3 reasons a $49 Lumia 900 price drop won’t help Nokia

Starting Sunday, AT&T(s t) is offering Nokia’s(s nok) Lumia 900 smartphone in a new color and a lower price for all models. The Lumia 900, debuting just three months ago for $99.99, is now available for $49 .99 with contract. A pink version is added to the lineup but a new color and relatively large price cut may not be enough to boost sales.

Late last week, Horace Dediu closely inspected the smartphone sales numbers from both comScore and Neilsen and deduced that Nokia has only sold around 330,000 Nokia Lumia devices in the U.S. last quarter. His math and logic appear reasonable to me, although we’re dealing with estimates.

Still, even if Nokia sold 500,000 Lumias — what I think is an extremely generous rounding up on my part — compared to the number of iOS(s aapl) and Android(s goog) devices, that’s a drop in the bucket. It’s not good for Nokia nor for Microsoft(s msft), when a large carrier such as AT&T isn’t building the Windows Phone user base in a meaningful way. And I can think of at least three reasons why the $49 price drop isn’t likely to change the situation.

First, for not much more money, AT&T customers can buy a new Android phone with the latest hardware and software; think of the new Motorola Atrix HD that debuts at $99, for example. Regardless of my opinion that Windows Phone is a solid operating system with a generally positive user experience, potential buyers will look at a phone like the Atrix HD and see a more powerful device: super-clear high-definition display and HDMI out, for example. While specifications matter less than they did in the past, they can make a good first impression.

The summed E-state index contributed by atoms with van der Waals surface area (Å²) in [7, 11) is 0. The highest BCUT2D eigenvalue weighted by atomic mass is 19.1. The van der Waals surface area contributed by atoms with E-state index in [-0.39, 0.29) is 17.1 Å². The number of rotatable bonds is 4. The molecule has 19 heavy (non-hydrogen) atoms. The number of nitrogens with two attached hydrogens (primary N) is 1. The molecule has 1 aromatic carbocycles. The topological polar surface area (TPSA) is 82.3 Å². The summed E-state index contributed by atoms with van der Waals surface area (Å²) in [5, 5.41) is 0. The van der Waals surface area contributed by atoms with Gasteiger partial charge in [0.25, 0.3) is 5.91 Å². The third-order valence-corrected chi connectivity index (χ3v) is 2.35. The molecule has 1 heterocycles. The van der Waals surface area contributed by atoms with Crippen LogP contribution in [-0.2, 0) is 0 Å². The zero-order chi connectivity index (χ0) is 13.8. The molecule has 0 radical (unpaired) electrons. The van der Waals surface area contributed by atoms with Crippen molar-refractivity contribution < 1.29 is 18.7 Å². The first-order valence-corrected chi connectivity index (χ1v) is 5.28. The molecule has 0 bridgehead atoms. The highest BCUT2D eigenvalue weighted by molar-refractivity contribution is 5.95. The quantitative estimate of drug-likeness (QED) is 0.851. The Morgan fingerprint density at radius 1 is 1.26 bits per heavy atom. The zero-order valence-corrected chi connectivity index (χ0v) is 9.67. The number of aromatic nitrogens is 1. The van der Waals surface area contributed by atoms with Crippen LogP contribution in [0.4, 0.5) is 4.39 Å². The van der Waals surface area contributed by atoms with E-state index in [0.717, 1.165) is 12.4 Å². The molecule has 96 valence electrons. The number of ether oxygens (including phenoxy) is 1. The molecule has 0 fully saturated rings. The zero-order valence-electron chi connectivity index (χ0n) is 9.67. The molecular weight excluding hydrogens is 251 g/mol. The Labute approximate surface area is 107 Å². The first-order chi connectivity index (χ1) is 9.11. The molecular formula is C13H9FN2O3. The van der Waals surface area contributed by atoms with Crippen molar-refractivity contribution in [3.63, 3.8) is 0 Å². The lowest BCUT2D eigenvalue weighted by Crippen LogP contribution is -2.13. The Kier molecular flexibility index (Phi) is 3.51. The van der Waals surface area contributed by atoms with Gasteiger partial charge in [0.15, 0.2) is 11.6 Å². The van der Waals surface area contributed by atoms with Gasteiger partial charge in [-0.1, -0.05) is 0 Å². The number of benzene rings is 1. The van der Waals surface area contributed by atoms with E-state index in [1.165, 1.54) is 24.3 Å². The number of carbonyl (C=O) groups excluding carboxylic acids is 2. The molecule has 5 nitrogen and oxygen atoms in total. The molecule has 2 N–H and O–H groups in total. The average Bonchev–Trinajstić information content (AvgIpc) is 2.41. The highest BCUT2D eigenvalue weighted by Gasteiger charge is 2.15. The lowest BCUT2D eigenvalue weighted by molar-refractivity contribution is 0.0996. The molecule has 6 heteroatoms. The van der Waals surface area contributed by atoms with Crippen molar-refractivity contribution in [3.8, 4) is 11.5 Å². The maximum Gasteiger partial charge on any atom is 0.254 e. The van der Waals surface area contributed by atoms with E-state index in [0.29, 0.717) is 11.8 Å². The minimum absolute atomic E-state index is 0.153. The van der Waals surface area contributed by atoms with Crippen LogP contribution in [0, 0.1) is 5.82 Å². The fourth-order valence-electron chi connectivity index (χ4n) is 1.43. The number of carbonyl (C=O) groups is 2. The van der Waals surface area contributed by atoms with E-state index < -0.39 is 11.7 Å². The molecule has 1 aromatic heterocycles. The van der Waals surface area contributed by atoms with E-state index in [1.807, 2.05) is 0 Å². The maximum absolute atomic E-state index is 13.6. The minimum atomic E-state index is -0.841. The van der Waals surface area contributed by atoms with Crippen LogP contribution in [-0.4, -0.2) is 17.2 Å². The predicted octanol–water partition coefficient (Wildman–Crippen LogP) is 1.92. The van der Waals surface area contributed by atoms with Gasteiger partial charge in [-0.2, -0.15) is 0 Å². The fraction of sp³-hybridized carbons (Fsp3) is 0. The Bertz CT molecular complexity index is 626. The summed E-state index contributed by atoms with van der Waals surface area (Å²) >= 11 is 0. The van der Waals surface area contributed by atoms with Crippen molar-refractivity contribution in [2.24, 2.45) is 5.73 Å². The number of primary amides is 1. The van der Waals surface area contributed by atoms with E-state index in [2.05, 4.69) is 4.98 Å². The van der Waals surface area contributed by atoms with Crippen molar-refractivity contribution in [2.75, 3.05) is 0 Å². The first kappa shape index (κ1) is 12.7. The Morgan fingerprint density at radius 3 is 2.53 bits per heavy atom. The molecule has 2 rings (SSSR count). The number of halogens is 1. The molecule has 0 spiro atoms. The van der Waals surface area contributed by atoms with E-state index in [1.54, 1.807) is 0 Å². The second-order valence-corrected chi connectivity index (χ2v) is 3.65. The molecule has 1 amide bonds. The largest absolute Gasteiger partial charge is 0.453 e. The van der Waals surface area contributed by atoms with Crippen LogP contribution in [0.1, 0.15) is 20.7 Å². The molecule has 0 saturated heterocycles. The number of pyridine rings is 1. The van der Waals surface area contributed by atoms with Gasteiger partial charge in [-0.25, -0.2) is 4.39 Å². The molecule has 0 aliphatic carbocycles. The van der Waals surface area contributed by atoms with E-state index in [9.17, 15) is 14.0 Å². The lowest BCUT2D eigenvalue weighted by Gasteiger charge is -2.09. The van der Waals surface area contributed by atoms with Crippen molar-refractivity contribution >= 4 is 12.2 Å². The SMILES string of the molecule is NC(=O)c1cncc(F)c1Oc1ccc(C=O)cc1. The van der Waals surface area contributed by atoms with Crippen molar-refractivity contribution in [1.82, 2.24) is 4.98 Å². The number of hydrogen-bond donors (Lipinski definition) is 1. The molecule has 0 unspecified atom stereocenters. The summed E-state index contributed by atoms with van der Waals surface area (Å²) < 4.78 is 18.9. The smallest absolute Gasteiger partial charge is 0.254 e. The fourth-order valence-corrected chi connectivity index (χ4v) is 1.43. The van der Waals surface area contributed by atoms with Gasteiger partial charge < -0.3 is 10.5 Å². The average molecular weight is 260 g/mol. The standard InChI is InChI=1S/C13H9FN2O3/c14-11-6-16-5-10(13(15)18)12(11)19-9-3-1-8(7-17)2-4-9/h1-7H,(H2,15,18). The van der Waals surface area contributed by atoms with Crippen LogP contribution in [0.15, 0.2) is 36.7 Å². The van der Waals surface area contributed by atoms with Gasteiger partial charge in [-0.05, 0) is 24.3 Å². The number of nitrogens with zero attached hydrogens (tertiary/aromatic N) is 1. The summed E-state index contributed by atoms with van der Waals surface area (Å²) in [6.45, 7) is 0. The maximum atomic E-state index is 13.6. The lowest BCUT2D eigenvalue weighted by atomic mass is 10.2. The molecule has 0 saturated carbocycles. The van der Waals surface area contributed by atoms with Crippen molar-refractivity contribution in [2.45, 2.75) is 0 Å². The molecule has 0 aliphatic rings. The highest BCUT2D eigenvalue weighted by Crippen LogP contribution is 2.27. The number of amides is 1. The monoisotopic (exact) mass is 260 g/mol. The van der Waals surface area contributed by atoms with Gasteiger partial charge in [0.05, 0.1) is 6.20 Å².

“What do my friends use?” is reason number two. If a potential customer comes in to the store having seen their friends using Android phones, services and apps, they’re less likely to give Windows Phone a look; unless they’re very open-minded, that is. And with Android accounting for the majority of smartphone sales in the U.S., you can bet these customers have far more friends with Android devices than with Windows Phone handsets. Also hurting is the fact — reason number three — that the Lumia 900 won’t see Windows Phone 8 when it debuts later this year (subscription required). Android products aren’t known for timely software updates, but at least there’s hope for them; not so with the Lumia 900.

It’s a shame for Nokia and Microsoft — at least, if I’m correct and sales don’t jump after this price drop — because they have good products. But as I’ve noted time and again, the mobile market is one of momentum. Fall behind your competitors and it becomes more difficult to stand out from the pack and challenge the incumbents due to social trends, mobile app lock-in costs and the fast paced changes in hardware.